Every March 8, millions of people around the world celebrate International Women’s Day. Here in the US, you can play an important part in this effort. Together, we are raising awareness about women’s efforts to overcome poverty and injustice.
This International Women's Day, spread the word and take action to support local women solving global challenges.
About 33 million women and girls worldwide are refugees. Those who are unaccompanied, pregnant, heads of households, disabled, or elderly are especially vulnerable.
The US refugee program prioritizes admitting these vulnerable women and their families so they can build new lives in the US. But President Trump's new executive order on refugees and immigrants is crippling this critical lifeline for families fleeing violence.
On the first International Women’s Day, more than a century ago, one million women and men in five countries took to the streets to rally for women’s economic, social, and political rights. Their efforts helped women secure the right to vote and make other important gains.
International Women’s Day—which falls every year on March 8—is still celebrated as an important holiday in many countries. It’s a time to honor everyday women for their accomplishments and salute the efforts of notable women around the world.
Women are key to changing the humanitarian system
In an emergency, women and children account for more than 75 percent of people who are forced to leave their homes. Although men and boys also endure severe challenges during and after crises, the discrimination women and girls face makes them more vulnerable to hardship and indignity.
Women are doubly affected by disasters: first by the loss of their homes and important household assets like tools to earn income; and next by the impossible choices some must make to survive the dangers they must navigate.
As caretakers for children, the sick, and the elderly, women often face an increased work load following a disaster—at the very time when they have even less support and fewer resources. But it is because of their central role in their families and communities that women can also play a key role not only in responding to emergencies, but in preparing for and preventing them.
In the fight to end poverty, women are on the front lines.
But when women can exercise their rights and gain the knowledge, skills, and information they need, they can become powerful agents of change. Consider these facts:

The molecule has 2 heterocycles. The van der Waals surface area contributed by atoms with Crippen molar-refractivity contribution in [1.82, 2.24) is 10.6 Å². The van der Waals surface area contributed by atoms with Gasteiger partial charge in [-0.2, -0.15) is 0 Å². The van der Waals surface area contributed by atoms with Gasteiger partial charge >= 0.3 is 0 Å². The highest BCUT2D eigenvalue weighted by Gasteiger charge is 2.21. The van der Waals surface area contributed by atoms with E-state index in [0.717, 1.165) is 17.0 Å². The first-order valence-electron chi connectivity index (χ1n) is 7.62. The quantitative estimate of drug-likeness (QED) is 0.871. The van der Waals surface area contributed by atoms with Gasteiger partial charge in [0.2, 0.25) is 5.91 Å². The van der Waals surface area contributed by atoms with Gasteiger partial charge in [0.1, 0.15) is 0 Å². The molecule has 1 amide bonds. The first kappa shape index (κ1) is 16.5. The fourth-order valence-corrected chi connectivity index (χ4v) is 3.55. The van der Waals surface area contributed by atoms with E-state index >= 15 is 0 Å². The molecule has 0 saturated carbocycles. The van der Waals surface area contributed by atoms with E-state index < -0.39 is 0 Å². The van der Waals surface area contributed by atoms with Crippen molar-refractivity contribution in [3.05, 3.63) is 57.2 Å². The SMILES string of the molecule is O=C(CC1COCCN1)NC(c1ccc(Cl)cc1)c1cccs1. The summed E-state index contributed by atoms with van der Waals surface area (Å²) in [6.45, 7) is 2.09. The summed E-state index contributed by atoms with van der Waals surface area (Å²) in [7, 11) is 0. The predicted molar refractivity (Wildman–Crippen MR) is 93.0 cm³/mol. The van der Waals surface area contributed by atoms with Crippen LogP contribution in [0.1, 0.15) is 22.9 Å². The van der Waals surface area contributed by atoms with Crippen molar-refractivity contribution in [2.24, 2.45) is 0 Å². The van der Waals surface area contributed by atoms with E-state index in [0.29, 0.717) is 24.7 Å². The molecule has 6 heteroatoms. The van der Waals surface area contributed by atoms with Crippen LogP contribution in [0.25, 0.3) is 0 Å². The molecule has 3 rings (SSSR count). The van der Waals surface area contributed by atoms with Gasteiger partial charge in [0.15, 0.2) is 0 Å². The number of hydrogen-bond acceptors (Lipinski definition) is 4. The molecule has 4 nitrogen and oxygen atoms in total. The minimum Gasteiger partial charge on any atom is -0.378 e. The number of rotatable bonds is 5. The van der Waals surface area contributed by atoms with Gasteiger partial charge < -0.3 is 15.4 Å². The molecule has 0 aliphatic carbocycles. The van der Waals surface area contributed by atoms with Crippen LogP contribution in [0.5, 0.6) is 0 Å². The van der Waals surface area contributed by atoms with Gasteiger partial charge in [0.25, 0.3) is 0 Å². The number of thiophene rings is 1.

Worldwide in 2008, nearly 800 million people over the age of 15 could neither read nor write—and two-thirds of them were women.
In most countries, women are paid on average 60 to 75 percent of what men make.
As of July 2013, women worldwide made up fewer than 21 percent of national legislators.
Of all credit offered in developing countries, only 10 percent of it is available to women, making it more difficult for them to start businesses or take out loans.
An estimated 150 million people in 34 developing countries could escape hunger if women had the same access as men to the assets they need for farming.
Through our work in more than 90 countries, Oxfam helps women and girls overcome gender discrimination, realize their potential, and assume leadership roles in their communities. When you join us in celebrating International Women’s Day, you’re playing an important role in these efforts. See how you can take action and inspiring stories below about women around the world.
Many of us at Oxfam eat books up like we do candy from the communal office candy jar. So when a few of us started comparing notes on what books were on our list for 2017, we had an idea. What if we came together to share some of our favorite books with each other—and […]
Across the world women are held back and held down by cultural standards that discriminate against them, laws that limit their mobility, unequal compensation, violence, lack of representation. However, we keep seeing women who, despite having the chips stacked against them, manage to rise above those challenges.
About 33 million women and girls worldwide are refugees. The US refugee program prioritizes admitting the most vulnerable people so they can build new lives in the US. But President Trump's new executive order on refugees and immigrants is crippling this critical lifeline for families fleeing violence.